Look at this adorable dog: She’s an all-American mixed breed, a.k.a. mutt, who looks to be part black Lab, part terrier, and part clown.
Aren’t her ears cute? Her left one flops down, while her right one stands erect. Her face is wiry,yet her coat is smooth. With her white markings, she resembles a cross between a Schnauzer and a skunk!
Her name is Indigo, and she’s a survivor of the tragic tornadoes thatdevastated Alabama and Mississippi in April. Nowavailable for adoption, Indigo was pulled out ofthe animal shelter in Cullman County, Alabama, just 30 minutes before the twisterstruck.(Cullman was especially hard hit.)
Happy-go-lucky Indigo loves to play fetch (see photo below). Shewill run very fast after her prize,retrieving andreturning it to the person who tossed it. Of course, the prime prize for Indigo and her saviors atSnooty Giggles Dog Rescuewould be a loving new home.Tomeetthis gorgeous gal, go here.
Meanwhile, at the request of the Joplin Humane Society in Joplin, Missouri, The American Society for the Prevention of Cruelty to Animals (ASPCA) dispatched its disaster response teamlast Mondayto lead emergency sheltering efforts and assist in field rescues of animals displaced by the Missouritornado.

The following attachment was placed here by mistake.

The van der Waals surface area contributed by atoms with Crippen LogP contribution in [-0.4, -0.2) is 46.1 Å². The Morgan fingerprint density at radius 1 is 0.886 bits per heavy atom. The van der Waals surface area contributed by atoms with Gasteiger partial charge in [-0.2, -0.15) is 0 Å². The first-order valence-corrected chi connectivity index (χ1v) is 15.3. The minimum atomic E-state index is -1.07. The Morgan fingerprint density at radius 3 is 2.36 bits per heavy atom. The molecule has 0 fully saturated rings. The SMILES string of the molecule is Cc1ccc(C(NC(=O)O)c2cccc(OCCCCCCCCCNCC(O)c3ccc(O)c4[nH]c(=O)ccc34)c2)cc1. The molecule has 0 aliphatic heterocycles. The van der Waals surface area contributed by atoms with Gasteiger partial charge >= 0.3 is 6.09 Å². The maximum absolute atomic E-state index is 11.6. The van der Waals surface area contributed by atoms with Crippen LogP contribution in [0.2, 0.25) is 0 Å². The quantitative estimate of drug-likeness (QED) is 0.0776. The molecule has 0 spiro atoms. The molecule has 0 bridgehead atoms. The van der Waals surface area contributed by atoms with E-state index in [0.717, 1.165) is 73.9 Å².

Tim Rickey, senior director of the ASPCA’s Field Investigations and Response team, happens to be a native of Joplin and former animal control officer there.Regarded as a national expert in disaster response, Rickey led recovery efforts following Hurricanes Katrina, Rita, Gustav and Ike; major floods in Iowa, Tennessee and Kentucky; and multiple Missouri incidents including ice storms, floods and tornados. He arrivedinJoplinMonday morning to help local agencies establish an emergency shelter that will provide temporary housing for owned animals until they are reunited with their families.
Through its shelter response partnership network, the ASPCA coordinated the transport of nearly 150 animals from the Joplin Humane Society to Wayside Waifs (Kansas City, Mo.) and the Humane Society of Southwest Missouri (Springfield, Mo.). This freed up cage space, enabling the Joplin shelter to accept incoming animals displaced by the disaster.
Were ensuring that existing shelter animals are out of harms way, said Rickey, who added that many of the dogs and cats rescued so far are suffering from lacerations, broken bones and eye injuries that appear to have been caused by the storm. The ASPCA will continue to provide ongoing assistance, personnel and resources in Joplin as long as were needed.
The emergency animal shelter, where owned pets will be housed indefinitely, is located in an empty warehouse facility at 5171 North Main Street, near the Joplin Humane Society.
PetSmart Charities, Inc. is supplying two Emergency Relief Waggin’ vehicles filled with crates, blankets, bowls, and other supplies. The ASPCA is also working in conjunction with the Humane Society of Missouri.
Residents wishing to report lost pets or rescue needs should contact the Joplin Humane Society at 417-623-3642.